In a unanimous vote last night, city council directed city staff to take legal action to shut down the Lowell biodigester operating on Chatham Street.
Although initiated through a public-private partnership between the city and Sustainable Partners LLC, the biodigester is now wholly owned by the private firm Lowell Energy AD. The facility is under contract with the city to sell energy to Lowell Light & Power.
The biodgester uses a variety of waste products to create methane gas which is converted to energy. These products include manure, manufacturing by-products from the Litehouse factory in the city and oil and grease from area restaurants.
The facility was approved unanimously by both the city council and the Lowell Light & Power board when initially proposed. However, the plant has become controversial during the past year as the type of waste products used were adjusted, creating a foul odor in the area. Residents living near the plant have complained of being unable to open windows this summer or go outside without feeling physically sick from the smell.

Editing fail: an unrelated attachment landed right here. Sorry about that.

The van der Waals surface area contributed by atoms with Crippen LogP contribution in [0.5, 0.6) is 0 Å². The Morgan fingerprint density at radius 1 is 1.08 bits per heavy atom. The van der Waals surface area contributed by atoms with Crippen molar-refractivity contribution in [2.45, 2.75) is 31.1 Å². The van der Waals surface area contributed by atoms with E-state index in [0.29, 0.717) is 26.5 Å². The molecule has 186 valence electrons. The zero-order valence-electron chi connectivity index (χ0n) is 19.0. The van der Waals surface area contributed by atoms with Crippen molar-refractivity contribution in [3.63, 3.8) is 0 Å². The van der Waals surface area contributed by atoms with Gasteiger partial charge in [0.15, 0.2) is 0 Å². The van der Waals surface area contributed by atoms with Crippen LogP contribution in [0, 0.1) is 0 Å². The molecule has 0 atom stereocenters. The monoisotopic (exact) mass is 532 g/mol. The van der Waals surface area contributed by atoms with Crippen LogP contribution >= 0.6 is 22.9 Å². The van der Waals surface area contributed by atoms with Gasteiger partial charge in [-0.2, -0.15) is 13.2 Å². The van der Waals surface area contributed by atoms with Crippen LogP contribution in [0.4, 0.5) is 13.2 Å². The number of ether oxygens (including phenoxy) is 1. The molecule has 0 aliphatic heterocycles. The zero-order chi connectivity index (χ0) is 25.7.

Lowell Energy AD did make significant upgrades to the biodigester last month. Those included closing vents, installing a carbon filter and capping off a holding tank for the waste. While those changes did seem to remove much of the odor, they were not 100 percent effective in eliminating all smells. Since November 5th, the biodigester has been fined a total of $1,200 for emitting odor on four occasions.
At last night’s city council meeting, representatives from Webster Environmental spoke on behalf of Lowell Energy AD to explain their actions to contain any smell within the facility. However, it was not enough to convince city council members to give them more time to correct the problem.
It appears a court order will be needed to shut down the Lowell biodigester, and Lowell’s First Look will continue to monitor this situation and report new developments as they become available.